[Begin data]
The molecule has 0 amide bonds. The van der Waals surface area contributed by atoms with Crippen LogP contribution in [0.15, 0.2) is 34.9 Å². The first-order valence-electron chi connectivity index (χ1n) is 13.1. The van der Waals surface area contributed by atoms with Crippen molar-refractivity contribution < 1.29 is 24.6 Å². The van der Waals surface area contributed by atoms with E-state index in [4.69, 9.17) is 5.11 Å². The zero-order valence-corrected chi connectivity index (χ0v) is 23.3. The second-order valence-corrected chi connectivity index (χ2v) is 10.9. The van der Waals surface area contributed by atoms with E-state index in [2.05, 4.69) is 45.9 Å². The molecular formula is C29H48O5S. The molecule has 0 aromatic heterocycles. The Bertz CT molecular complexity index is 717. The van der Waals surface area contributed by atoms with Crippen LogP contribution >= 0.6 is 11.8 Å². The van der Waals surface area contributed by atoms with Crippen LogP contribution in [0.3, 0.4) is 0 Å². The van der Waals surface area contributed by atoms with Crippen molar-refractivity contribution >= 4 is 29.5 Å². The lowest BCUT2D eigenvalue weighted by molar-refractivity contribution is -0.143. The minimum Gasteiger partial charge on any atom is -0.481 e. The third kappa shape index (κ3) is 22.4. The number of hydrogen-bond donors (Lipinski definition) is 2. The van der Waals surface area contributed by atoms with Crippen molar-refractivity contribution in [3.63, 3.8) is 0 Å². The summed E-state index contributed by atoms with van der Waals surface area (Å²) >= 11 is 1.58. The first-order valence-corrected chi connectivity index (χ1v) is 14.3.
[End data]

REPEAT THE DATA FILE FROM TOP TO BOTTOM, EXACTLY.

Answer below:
The molecule has 0 amide bonds. The van der Waals surface area contributed by atoms with Crippen LogP contribution in [0.15, 0.2) is 34.9 Å². The first-order valence-electron chi connectivity index (χ1n) is 13.1. The van der Waals surface area contributed by atoms with Crippen molar-refractivity contribution < 1.29 is 24.6 Å². The van der Waals surface area contributed by atoms with E-state index in [4.69, 9.17) is 5.11 Å². The zero-order valence-corrected chi connectivity index (χ0v) is 23.3. The second-order valence-corrected chi connectivity index (χ2v) is 10.9. The van der Waals surface area contributed by atoms with E-state index in [2.05, 4.69) is 45.9 Å². The molecular formula is C29H48O5S. The molecule has 0 aromatic heterocycles. The Bertz CT molecular complexity index is 717. The van der Waals surface area contributed by atoms with Crippen LogP contribution >= 0.6 is 11.8 Å². The van der Waals surface area contributed by atoms with Crippen LogP contribution in [0.3, 0.4) is 0 Å². The van der Waals surface area contributed by atoms with Crippen molar-refractivity contribution >= 4 is 29.5 Å². The lowest BCUT2D eigenvalue weighted by molar-refractivity contribution is -0.143. The minimum Gasteiger partial charge on any atom is -0.481 e. The third kappa shape index (κ3) is 22.4. The number of hydrogen-bond donors (Lipinski definition) is 2. The van der Waals surface area contributed by atoms with Crippen molar-refractivity contribution in [3.63, 3.8) is 0 Å². The summed E-state index contributed by atoms with van der Waals surface area (Å²) >= 11 is 1.58. The first-order valence-corrected chi connectivity index (χ1v) is 14.3.